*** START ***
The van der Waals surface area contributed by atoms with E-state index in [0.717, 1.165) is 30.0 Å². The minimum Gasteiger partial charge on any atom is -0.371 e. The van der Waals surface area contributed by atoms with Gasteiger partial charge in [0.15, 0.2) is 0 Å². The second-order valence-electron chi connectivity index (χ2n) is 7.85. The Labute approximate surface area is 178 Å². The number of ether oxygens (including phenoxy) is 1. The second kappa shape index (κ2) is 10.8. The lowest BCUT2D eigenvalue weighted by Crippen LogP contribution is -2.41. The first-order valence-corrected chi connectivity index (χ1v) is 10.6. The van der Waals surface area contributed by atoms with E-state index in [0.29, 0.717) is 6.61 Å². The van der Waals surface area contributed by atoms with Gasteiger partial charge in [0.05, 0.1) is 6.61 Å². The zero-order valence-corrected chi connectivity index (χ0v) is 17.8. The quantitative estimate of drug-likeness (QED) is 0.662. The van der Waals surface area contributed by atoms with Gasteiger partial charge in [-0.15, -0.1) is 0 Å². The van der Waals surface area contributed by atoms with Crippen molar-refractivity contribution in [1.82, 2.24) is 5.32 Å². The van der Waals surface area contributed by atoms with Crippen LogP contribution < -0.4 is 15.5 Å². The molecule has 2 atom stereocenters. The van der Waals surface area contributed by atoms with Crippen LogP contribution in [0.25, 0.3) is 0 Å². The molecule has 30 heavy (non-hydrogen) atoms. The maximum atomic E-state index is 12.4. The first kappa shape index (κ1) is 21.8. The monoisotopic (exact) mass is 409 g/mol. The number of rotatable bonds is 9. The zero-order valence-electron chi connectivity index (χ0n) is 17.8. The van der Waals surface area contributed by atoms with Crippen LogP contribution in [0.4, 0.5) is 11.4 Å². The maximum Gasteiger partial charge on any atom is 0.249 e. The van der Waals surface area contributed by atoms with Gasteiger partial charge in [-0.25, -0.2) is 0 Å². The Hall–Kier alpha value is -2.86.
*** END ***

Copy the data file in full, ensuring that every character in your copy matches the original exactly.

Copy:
The van der Waals surface area contributed by atoms with E-state index in [0.717, 1.165) is 30.0 Å². The minimum Gasteiger partial charge on any atom is -0.371 e. The van der Waals surface area contributed by atoms with Gasteiger partial charge in [0.15, 0.2) is 0 Å². The second-order valence-electron chi connectivity index (χ2n) is 7.85. The Labute approximate surface area is 178 Å². The number of ether oxygens (including phenoxy) is 1. The second kappa shape index (κ2) is 10.8. The lowest BCUT2D eigenvalue weighted by Crippen LogP contribution is -2.41. The first-order valence-corrected chi connectivity index (χ1v) is 10.6. The van der Waals surface area contributed by atoms with E-state index in [0.29, 0.717) is 6.61 Å². The van der Waals surface area contributed by atoms with Gasteiger partial charge in [0.05, 0.1) is 6.61 Å². The zero-order valence-corrected chi connectivity index (χ0v) is 17.8. The quantitative estimate of drug-likeness (QED) is 0.662. The van der Waals surface area contributed by atoms with Gasteiger partial charge in [-0.15, -0.1) is 0 Å². The van der Waals surface area contributed by atoms with Crippen molar-refractivity contribution in [1.82, 2.24) is 5.32 Å². The van der Waals surface area contributed by atoms with Crippen LogP contribution < -0.4 is 15.5 Å². The molecule has 2 atom stereocenters. The van der Waals surface area contributed by atoms with Crippen LogP contribution in [0.25, 0.3) is 0 Å². The molecule has 30 heavy (non-hydrogen) atoms. The maximum atomic E-state index is 12.4. The first kappa shape index (κ1) is 21.8. The monoisotopic (exact) mass is 409 g/mol. The number of rotatable bonds is 9. The zero-order valence-electron chi connectivity index (χ0n) is 17.8. The van der Waals surface area contributed by atoms with Crippen LogP contribution in [0.4, 0.5) is 11.4 Å². The maximum Gasteiger partial charge on any atom is 0.249 e. The van der Waals surface area contributed by atoms with Gasteiger partial charge in [-0.25, -0.2) is 0 Å². The Hall–Kier alpha value is -2.86.